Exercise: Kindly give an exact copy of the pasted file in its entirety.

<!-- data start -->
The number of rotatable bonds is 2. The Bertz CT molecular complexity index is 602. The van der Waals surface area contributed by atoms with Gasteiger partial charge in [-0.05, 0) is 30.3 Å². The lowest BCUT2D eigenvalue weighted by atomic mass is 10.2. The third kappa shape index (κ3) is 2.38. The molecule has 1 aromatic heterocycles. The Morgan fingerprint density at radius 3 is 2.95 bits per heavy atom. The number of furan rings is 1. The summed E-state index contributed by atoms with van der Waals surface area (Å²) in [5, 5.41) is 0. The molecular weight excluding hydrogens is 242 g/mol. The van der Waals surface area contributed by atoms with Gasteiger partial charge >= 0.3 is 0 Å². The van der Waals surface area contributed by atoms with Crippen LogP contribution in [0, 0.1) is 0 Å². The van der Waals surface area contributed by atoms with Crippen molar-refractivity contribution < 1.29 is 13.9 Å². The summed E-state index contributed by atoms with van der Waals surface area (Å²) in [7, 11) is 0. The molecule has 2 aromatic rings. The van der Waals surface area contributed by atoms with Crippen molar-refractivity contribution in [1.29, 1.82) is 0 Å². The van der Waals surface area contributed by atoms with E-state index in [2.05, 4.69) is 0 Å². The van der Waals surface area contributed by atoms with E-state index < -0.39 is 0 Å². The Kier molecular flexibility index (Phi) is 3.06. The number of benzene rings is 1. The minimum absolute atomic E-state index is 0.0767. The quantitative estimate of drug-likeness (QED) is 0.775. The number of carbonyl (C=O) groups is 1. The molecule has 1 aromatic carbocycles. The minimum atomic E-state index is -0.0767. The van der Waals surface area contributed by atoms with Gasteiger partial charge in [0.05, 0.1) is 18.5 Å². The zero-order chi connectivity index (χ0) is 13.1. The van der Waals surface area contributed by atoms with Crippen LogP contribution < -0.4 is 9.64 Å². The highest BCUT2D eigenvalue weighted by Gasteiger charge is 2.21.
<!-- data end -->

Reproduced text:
The number of rotatable bonds is 2. The Bertz CT molecular complexity index is 602. The van der Waals surface area contributed by atoms with Gasteiger partial charge in [-0.05, 0) is 30.3 Å². The lowest BCUT2D eigenvalue weighted by atomic mass is 10.2. The third kappa shape index (κ3) is 2.38. The molecule has 1 aromatic heterocycles. The Morgan fingerprint density at radius 3 is 2.95 bits per heavy atom. The number of furan rings is 1. The summed E-state index contributed by atoms with van der Waals surface area (Å²) in [5, 5.41) is 0. The molecular weight excluding hydrogens is 242 g/mol. The van der Waals surface area contributed by atoms with Gasteiger partial charge >= 0.3 is 0 Å². The van der Waals surface area contributed by atoms with Crippen LogP contribution in [0, 0.1) is 0 Å². The van der Waals surface area contributed by atoms with Crippen molar-refractivity contribution < 1.29 is 13.9 Å². The summed E-state index contributed by atoms with van der Waals surface area (Å²) in [7, 11) is 0. The molecule has 2 aromatic rings. The van der Waals surface area contributed by atoms with Crippen molar-refractivity contribution in [1.29, 1.82) is 0 Å². The van der Waals surface area contributed by atoms with E-state index in [2.05, 4.69) is 0 Å². The van der Waals surface area contributed by atoms with E-state index < -0.39 is 0 Å². The Kier molecular flexibility index (Phi) is 3.06. The number of benzene rings is 1. The minimum absolute atomic E-state index is 0.0767. The quantitative estimate of drug-likeness (QED) is 0.775. The number of carbonyl (C=O) groups is 1. The molecule has 1 aromatic carbocycles. The minimum atomic E-state index is -0.0767. The van der Waals surface area contributed by atoms with Gasteiger partial charge in [0.05, 0.1) is 18.5 Å². The zero-order chi connectivity index (χ0) is 13.1. The van der Waals surface area contributed by atoms with Crippen LogP contribution < -0.4 is 9.64 Å². The highest BCUT2D eigenvalue weighted by Gasteiger charge is 2.21.